Resilient floor tiles that were composed of asphalt and mineral fillers. Used in the early part of the 20th century, asphalt tiles were made by various methods that incorporated paper, cork, wood or mineral fillers. The waterproof flooring was produced in dark-color tiles (black, brown, green and red). By the 1920s, asphalt tiles contained a mixture of asphalt with coumarone-indene resin. The clear coumarone-indene polymer permitted lighter color tiles. Slowly the proportion of polymer to asphalt was changed, and by the late 1940s, asphalt tiles were composed almost entirely of coumarone-indene resins.
Synonyms and Related Terms
tuile bitumineuse (Fr.);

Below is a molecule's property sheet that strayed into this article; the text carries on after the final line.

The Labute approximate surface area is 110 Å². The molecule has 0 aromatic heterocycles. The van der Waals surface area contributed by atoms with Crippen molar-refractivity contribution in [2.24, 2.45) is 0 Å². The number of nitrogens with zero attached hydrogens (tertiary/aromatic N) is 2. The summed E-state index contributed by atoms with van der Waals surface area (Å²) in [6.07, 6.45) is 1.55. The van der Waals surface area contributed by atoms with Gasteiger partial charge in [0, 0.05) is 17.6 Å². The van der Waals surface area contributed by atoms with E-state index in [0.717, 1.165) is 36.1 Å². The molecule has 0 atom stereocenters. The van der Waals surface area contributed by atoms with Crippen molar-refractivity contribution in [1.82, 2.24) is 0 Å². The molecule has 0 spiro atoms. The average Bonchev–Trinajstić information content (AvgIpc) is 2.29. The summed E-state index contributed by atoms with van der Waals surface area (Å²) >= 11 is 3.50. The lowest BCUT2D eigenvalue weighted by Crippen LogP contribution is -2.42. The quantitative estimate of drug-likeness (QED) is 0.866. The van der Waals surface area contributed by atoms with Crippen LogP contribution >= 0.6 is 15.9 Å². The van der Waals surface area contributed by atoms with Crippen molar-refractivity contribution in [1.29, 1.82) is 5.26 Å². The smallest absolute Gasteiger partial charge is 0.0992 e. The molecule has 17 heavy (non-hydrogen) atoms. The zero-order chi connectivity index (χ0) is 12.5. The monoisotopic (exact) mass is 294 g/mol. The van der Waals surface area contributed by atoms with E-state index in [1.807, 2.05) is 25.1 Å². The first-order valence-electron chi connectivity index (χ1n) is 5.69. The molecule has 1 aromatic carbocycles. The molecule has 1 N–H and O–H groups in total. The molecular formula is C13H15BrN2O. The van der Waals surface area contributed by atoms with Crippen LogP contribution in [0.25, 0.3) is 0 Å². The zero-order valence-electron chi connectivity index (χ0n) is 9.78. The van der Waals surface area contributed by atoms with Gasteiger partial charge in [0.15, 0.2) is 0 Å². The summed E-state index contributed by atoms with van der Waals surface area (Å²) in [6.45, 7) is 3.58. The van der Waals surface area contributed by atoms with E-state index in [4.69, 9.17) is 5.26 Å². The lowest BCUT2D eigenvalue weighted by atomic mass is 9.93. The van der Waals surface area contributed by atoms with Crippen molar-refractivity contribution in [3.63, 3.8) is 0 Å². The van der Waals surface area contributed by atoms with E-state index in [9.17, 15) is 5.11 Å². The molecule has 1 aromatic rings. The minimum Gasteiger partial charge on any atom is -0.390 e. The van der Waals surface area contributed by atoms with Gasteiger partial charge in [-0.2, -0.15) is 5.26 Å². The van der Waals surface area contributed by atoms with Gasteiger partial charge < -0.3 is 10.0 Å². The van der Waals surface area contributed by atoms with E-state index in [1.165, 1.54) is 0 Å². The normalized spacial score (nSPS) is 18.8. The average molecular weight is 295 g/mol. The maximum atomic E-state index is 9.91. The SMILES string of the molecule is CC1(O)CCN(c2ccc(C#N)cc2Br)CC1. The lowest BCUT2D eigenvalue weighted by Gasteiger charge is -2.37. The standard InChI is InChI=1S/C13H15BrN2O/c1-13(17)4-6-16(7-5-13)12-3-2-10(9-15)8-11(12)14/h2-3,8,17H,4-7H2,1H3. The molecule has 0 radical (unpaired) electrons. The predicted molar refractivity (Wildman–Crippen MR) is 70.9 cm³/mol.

Brand names: Elastite [Philip Carey]; Accotile [Armstrong Cork]
Kimberly Konrad, Paul Kofoed, "Vinyl Tile", in Twentieth-Century Building Materials, T. Jester (ed.), McGraw-Hill: New York, 1995.
Sources Checked for Data in Record
- G.S.Brady, Materials Handbook, McGraw-Hill Book Co., New York, 1971 Comment: p. 77
- Dictionary of Building Preservation, Ward Bucher, ed., John Wiley & Sons, Inc., New York City, 1996
- Thomas C. Jester (ed.), Twentieth-Century Building Materials, McGraw-Hill Companies, Washington DC, 1995